One press release naming a company that has violated workplace health and safety regulations can result in a 73 percent improvement in compliance by other facilities, a Duke researcher found.
The study appeared in the June issue of American Economic Review.
Early 2009 saw the federal Occupational Health and Safety Administration (OSHA) send press releases to the local newspaper near a facility, detailing serious health and safety violations found during an inspection.
The study found that after these press releases was sent to the local newspaper, compliance by other nearby facilities improved more as compared to if OSHA had inspected each of those facilities directly.
“OSHA would have to conduct an additional 210 inspections to elicit the same improvement in compliance as sparked by a single press release about severe violations,” said researcher Matthew S. Johnson, assistant professor at Duke’s Sanford School of Public Policy.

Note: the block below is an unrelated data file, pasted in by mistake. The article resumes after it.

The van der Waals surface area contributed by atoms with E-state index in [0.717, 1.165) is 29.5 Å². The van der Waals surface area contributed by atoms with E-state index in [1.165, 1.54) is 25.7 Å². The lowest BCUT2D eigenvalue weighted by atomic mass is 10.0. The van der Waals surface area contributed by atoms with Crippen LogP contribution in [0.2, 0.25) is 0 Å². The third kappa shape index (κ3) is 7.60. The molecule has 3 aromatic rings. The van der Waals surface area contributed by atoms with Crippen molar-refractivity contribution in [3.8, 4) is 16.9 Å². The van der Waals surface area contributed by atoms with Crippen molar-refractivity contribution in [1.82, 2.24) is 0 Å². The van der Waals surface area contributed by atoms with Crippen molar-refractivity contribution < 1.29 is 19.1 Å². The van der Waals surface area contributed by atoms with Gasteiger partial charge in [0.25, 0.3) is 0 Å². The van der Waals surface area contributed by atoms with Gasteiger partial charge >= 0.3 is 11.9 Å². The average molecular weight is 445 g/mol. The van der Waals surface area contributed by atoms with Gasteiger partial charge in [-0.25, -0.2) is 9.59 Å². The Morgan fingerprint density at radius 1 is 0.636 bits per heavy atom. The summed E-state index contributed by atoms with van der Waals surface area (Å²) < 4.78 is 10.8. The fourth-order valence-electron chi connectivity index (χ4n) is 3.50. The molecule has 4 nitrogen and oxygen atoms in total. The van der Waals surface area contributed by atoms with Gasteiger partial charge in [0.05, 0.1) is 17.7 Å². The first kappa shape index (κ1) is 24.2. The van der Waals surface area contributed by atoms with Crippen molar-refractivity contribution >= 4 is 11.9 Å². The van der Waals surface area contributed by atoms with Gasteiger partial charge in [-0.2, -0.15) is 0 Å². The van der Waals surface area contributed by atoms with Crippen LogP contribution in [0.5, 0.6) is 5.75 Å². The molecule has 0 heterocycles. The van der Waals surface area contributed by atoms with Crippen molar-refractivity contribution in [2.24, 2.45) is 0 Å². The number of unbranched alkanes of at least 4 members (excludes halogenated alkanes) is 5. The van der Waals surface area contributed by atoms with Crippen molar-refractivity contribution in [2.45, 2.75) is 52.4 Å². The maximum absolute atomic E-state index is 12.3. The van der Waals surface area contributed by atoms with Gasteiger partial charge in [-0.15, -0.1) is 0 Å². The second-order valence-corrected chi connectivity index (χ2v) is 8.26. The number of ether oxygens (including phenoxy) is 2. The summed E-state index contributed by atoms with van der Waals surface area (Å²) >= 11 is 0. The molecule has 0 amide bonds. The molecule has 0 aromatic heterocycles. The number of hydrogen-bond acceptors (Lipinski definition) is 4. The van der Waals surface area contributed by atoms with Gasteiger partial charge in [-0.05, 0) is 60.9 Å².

Workplace injuries cost approximately $250 billion each year and there were 3.7 million work-related injuries and illnesses in 2015. Such concerns are further being fueled up due to the coronavirus pandemic as workers’ health continue to suffer while reports indicate that employers are not providing the protective measures workers need.
“We have lots of evidence that these ratings and scores motivate companies to do better,” Johnson added. “But this is one of the first papers to show that these kinds of disclosures have a ripple effect on the behavior of other companies and to provide new insight into what drives companies to comply with regulations.”
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